British Wildlife 35.4 February 2024

Book review: The Book of Wilding: A Practical Guide to Rewilding Big and Small

The great success of Isabella Tree’s Wilding and the Knepp Wildland project which it described now leads to a book designed to promote and guide rewilding as an approach to nature conservation everywhere. The authors’ experience at Knepp remains prominent, but we also hear about rewilding projects elsewhere in Britain and abroad. Guidance is given not just for rewilding farmland, but also for the full range of semi-natural habitats, gardens and urban environments, all backed up by advice from a substantial cast of practitioners from all walks of conservation life, copious citations and lists of organisations that can help. In short, this is both a review of the idea and benefits of rewilding and a well-illustrated recipe book for its implementation that brings together the experience accumulated by the authors and a wide range of land managers and specialists.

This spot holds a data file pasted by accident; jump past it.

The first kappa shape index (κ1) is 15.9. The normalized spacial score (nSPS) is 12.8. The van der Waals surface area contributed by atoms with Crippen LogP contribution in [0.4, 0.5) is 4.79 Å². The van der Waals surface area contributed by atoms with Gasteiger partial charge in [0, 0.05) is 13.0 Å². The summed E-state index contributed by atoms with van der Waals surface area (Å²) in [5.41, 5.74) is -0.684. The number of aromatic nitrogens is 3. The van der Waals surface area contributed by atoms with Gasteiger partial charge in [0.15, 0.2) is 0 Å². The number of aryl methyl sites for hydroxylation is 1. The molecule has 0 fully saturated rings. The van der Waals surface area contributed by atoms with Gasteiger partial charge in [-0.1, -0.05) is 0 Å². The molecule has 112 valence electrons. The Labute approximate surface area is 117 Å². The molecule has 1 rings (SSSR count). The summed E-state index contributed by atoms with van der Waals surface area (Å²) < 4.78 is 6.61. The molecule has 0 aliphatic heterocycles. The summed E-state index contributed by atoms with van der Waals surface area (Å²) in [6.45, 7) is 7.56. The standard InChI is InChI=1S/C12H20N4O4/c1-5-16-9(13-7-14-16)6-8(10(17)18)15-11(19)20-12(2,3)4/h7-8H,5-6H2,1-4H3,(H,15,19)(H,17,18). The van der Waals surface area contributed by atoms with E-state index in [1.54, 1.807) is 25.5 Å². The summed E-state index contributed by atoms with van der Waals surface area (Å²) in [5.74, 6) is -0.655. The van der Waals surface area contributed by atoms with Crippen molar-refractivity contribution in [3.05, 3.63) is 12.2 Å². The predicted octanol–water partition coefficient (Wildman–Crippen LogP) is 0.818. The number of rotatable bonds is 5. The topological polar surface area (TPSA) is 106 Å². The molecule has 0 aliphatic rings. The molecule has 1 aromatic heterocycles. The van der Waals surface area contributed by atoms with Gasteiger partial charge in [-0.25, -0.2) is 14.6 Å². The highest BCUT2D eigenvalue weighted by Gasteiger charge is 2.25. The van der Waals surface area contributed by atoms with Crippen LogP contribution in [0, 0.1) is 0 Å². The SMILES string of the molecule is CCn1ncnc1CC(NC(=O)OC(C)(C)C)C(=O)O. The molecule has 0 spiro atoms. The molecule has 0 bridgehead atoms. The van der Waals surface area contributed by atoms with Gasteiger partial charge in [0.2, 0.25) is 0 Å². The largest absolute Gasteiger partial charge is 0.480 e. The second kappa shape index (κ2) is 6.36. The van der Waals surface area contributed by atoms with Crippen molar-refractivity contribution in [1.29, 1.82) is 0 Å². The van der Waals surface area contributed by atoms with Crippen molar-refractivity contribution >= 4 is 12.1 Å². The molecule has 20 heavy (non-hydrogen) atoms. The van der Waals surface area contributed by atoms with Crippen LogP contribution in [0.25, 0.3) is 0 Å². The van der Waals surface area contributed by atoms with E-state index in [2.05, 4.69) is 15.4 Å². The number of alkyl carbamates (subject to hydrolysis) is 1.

At first glance The Book of Wilding is about a particular and still novel approach to nature conservation, but, as the first chapter makes clear, it covers the whole of nature conservation and the underlying concepts, but from a new and refreshing standpoint: it advocates hands-off, proactive site stewardship based on natural processes, especially where nature has been greatly diminished by industrial farming, plantation forestry, engineered rivers and urban development. Here we have conservation on the offensive where previously it was defensive and only partially successful. No wonder rewilding is attractive: conservation becomes creative and expansive, rather than just taking the hits.